The JASON-2 satellite, launched in June 2008, is the latest follow-on to the successful TOPEX/Poseidon (T/P) and JASON-I altimetry missions. JASON-2 is equipped with a TRSR Blackjack GPS dual-frequency receiver, a laser retroreflector array, and a DORIS receiver for precise orbit determination (POD). The most recent time series of orbits computed at NASA GSFC, based on SLR/DORIS data have been completed using both ITRF2005 and ITRF2008. These orbits have been shown to agree radially at 1 cm RMS for dynamic vs SLRlDORIS reduced-dynamic orbits and in comparison with orbits produced by other analysis centers (Lemoine et al., 2010; Zelensky et al., 2010; Cerri et al., 2010). We have recently upgraded the GEODYN software to implement model improvements for GPS processing. We describe the implementation of IGS standards to the Jason2 GEODYN GPS processing, and other dynamical and measurement model improvements. Our GPS-only JASON-2 orbit accuracy is assessed using a number of tests including analysis of independent SLR and altimeter crossover residuals, orbit overlap differences, and direct comparison to orbits generated at GSFC using SLR and DORIS tracking, and to orbits generated externally at other centers. Tests based on SLR and the altimeter crossover residuals provide the best performance indicator for independent validation of the NASAlGSFC GPS-only reduced dynamic orbits. For the ITRF2005 and ITRF2008 implementation of our GPS-only obits we are using the IGS05 and IGS08 standards. Reduced dynamic versus dynamic orbit differences are used to characterize the remaining force model error and TRF instability. We evaluate the GPS vs SLR & DORIS orbits produced using the GEODYN software and assess in particular their consistency radially and the stability of the altimeter satellite reference frame in the Z direction for both ITRF2005 and ITRF2008 as a proxy to assess the consistency of the reference frame for altimeter satellite POD.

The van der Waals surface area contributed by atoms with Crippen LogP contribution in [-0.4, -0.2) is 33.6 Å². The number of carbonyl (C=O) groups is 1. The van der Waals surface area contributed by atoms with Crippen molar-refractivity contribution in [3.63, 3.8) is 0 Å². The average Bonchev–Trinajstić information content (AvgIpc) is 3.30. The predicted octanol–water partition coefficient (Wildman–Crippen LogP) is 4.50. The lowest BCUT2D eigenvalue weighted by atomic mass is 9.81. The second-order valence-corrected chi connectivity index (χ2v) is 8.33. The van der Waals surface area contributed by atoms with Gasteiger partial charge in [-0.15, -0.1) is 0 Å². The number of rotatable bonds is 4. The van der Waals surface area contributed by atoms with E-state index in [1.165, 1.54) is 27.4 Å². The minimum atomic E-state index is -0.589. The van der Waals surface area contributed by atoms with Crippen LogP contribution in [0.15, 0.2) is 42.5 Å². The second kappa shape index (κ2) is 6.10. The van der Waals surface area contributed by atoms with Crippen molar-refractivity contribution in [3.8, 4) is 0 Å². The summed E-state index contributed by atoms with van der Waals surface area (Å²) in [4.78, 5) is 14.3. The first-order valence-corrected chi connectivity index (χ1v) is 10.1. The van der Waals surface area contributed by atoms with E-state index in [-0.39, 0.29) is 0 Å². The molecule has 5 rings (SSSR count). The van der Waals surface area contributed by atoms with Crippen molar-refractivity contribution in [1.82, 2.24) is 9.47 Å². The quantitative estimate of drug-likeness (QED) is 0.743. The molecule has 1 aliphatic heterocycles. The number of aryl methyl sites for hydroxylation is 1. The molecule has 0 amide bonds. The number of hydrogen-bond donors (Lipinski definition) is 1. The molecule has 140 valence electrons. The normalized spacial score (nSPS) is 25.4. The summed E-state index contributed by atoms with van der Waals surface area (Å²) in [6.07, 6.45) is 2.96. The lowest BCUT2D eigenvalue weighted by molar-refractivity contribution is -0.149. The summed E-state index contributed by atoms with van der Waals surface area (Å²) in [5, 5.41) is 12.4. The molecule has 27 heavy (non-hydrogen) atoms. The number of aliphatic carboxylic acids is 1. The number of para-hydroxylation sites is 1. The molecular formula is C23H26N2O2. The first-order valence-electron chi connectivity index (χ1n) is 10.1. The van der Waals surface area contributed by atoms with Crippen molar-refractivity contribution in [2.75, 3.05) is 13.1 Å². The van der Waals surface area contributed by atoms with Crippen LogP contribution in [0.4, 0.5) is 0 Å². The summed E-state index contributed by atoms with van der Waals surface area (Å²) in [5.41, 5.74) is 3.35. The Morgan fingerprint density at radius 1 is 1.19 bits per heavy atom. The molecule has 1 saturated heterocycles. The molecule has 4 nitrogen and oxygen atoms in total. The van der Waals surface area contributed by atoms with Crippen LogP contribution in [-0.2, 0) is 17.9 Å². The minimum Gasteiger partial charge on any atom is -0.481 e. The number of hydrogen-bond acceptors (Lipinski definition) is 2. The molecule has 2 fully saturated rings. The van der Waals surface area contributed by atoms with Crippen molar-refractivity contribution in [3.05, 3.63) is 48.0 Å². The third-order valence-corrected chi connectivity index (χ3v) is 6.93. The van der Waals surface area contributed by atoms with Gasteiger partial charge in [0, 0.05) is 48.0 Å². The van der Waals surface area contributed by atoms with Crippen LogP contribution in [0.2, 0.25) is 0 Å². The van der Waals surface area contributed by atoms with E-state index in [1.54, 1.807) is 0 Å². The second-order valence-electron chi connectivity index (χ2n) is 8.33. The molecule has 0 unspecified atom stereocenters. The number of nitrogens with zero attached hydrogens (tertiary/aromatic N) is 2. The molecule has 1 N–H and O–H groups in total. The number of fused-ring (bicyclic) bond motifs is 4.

1. Visual information throughout a reach determines endpoint precision.

    PubMed

    Ma-Wyatt, Anna; McKee, Suzanne P

    2007-05-01

    People make rapid, goal-directed movements to interact with their environment. Because these movements have consequences, it is important to be able to control them with a high level of precision and accuracy. Our hypothesis is that vision guides rapid hand movements, thereby enhancing their accuracy and precision. To test this idea, we asked observers to point to a briefly presented target (110 ms). We measured the impact of visual information on endpoint precision by using a shutter to close off view of the hand 50, 110 and 250 ms into the reach. We found that precision was degraded if the view of the hand was restricted at any time during the reach, despite the fact that the target disappeared long before the reach was completed. We therefore conclude that vision keeps the hand on the planned trajectory. We then investigated the effects of a perturbation of target position during the reach. For these experiments, the target remained visible until the reach was completed. The target position was shifted at 110, 180 or 250 ms into the reach. Early shifts in target position were easily compensated for, but late shifts led to a shift in the mean position of the endpoints; observers pointed to the center of the two locations, as a kind of best bet on the position of the target. Visual information is used to guide the hand throughout a reach and has a significant impact on endpoint precision.